“God likes to play hide-and-seek, but because there is nothing outside God, he has no one but himself to play with. But he gets over this difficulty by pretending that he is not himself. This is his way of hiding from himself. He pretends that he is you and I and all the people of the world, all the animals, all the plants, all the rocks, and all the stars. In this way he has strange and wonderful adventures, some of which are terrible and frightening. But these are just like bad dreams, for when he wakes up they will disappear.
Now when God plays hide and pretends that he is you and I, he does it so well that it takes him a long time to remember where and how he hid himself. But that’s the whole fun of it- just what he wanted to do. He doesn’t want to find himself too quickly, for that would spoil the game. That is why it is so difficult for you and me to find out that we are God in disguise, pretending not to be himself. But when the game has gone on long enough, all of us will wake up, stop pretending, and remember that we are all one single Self- the God who is all that there is and who lives for ever and ever.”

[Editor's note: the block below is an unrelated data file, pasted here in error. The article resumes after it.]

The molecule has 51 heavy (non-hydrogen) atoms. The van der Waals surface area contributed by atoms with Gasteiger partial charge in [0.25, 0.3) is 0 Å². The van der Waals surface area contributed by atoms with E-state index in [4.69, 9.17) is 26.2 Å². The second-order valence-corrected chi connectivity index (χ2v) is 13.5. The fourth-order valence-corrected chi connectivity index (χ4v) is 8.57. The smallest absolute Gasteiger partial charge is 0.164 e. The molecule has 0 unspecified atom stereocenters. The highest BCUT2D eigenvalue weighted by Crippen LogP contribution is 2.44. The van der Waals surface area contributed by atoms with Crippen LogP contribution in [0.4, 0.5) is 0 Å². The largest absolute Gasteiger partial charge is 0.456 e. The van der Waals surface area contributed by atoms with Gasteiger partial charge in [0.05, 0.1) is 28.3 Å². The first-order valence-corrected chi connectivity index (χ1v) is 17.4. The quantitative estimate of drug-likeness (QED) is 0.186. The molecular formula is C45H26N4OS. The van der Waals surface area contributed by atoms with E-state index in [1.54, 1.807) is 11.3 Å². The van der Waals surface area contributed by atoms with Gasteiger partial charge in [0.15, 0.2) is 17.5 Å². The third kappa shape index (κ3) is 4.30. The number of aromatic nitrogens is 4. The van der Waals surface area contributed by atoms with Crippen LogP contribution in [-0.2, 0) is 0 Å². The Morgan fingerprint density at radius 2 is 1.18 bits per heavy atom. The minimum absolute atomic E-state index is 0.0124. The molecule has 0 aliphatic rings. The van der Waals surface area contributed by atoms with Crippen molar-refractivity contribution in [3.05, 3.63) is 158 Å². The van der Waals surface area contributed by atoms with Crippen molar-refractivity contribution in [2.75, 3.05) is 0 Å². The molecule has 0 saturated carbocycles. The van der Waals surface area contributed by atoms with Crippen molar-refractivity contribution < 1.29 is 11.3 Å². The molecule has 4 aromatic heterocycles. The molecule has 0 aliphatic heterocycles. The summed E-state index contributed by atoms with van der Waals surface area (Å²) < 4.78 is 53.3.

There you have it.  It’s all a game of forgetting and remembering, facilitated by asking “Who am I?”  The external world of forms, or what we think of as “reality”, is in fact, not real.  The body you inhabit is also not real.  This plane of existence is set up like a game-board, or maybe more like a video game, that we have collectively designed to enable us to pretend to be a separate-self, and to have a wide range of experiences, from the beautiful to the horrific, the exciting to the mundane.  Even though it is an illusion, it is, as Albert Einstein said, "a very persistent one", and we get lost in it, the way some gamers do, and forget that we are playing.  We merge with the game and assume the identity of the character we are playing.  We forget that it is supposed to be fun, uplifting, joyful.  We forget that it is a game at all.  We stop feeling free and having fun the way we do as children, and start to take ourselves too seriously.  This is all symptomatic of identifying as a separate-self.  Alan Watts says, “Man suffers only because he takes seriously what the gods made for fun.”  Children know this truth, but as we indoctrinate them into our “serious” world, they too, begin to forget who they are.